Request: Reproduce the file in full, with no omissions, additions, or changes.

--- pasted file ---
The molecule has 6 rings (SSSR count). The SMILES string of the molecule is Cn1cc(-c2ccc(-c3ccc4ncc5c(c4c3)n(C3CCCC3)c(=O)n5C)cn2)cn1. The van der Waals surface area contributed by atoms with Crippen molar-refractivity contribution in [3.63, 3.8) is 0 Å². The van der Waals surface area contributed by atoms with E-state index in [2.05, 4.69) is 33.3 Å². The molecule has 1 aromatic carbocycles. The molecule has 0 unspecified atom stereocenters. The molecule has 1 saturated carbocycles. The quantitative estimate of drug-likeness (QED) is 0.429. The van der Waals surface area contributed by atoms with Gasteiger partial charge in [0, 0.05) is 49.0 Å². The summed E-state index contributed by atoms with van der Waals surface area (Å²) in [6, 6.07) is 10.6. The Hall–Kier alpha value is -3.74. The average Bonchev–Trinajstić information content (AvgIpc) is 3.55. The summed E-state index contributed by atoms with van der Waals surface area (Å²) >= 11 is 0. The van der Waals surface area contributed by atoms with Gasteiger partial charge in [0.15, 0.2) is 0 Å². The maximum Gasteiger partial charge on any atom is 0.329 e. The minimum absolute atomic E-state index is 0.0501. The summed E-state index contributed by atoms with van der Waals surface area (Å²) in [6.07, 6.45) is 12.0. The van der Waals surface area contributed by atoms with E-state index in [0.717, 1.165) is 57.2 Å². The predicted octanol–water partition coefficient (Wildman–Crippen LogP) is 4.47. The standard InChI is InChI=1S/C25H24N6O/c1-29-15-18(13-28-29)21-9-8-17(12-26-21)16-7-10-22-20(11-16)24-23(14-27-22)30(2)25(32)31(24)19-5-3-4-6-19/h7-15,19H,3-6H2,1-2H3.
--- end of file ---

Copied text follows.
The molecule has 6 rings (SSSR count). The SMILES string of the molecule is Cn1cc(-c2ccc(-c3ccc4ncc5c(c4c3)n(C3CCCC3)c(=O)n5C)cn2)cn1. The van der Waals surface area contributed by atoms with Crippen molar-refractivity contribution in [3.63, 3.8) is 0 Å². The van der Waals surface area contributed by atoms with E-state index in [2.05, 4.69) is 33.3 Å². The molecule has 1 aromatic carbocycles. The molecule has 0 unspecified atom stereocenters. The molecule has 1 saturated carbocycles. The quantitative estimate of drug-likeness (QED) is 0.429. The van der Waals surface area contributed by atoms with Gasteiger partial charge in [0, 0.05) is 49.0 Å². The summed E-state index contributed by atoms with van der Waals surface area (Å²) in [6, 6.07) is 10.6. The Hall–Kier alpha value is -3.74. The average Bonchev–Trinajstić information content (AvgIpc) is 3.55. The summed E-state index contributed by atoms with van der Waals surface area (Å²) >= 11 is 0. The van der Waals surface area contributed by atoms with Gasteiger partial charge in [0.15, 0.2) is 0 Å². The maximum Gasteiger partial charge on any atom is 0.329 e. The minimum absolute atomic E-state index is 0.0501. The summed E-state index contributed by atoms with van der Waals surface area (Å²) in [6.07, 6.45) is 12.0. The van der Waals surface area contributed by atoms with E-state index in [0.717, 1.165) is 57.2 Å². The predicted octanol–water partition coefficient (Wildman–Crippen LogP) is 4.47. The standard InChI is InChI=1S/C25H24N6O/c1-29-15-18(13-28-29)21-9-8-17(12-26-21)16-7-10-22-20(11-16)24-23(14-27-22)30(2)25(32)31(24)19-5-3-4-6-19/h7-15,19H,3-6H2,1-2H3.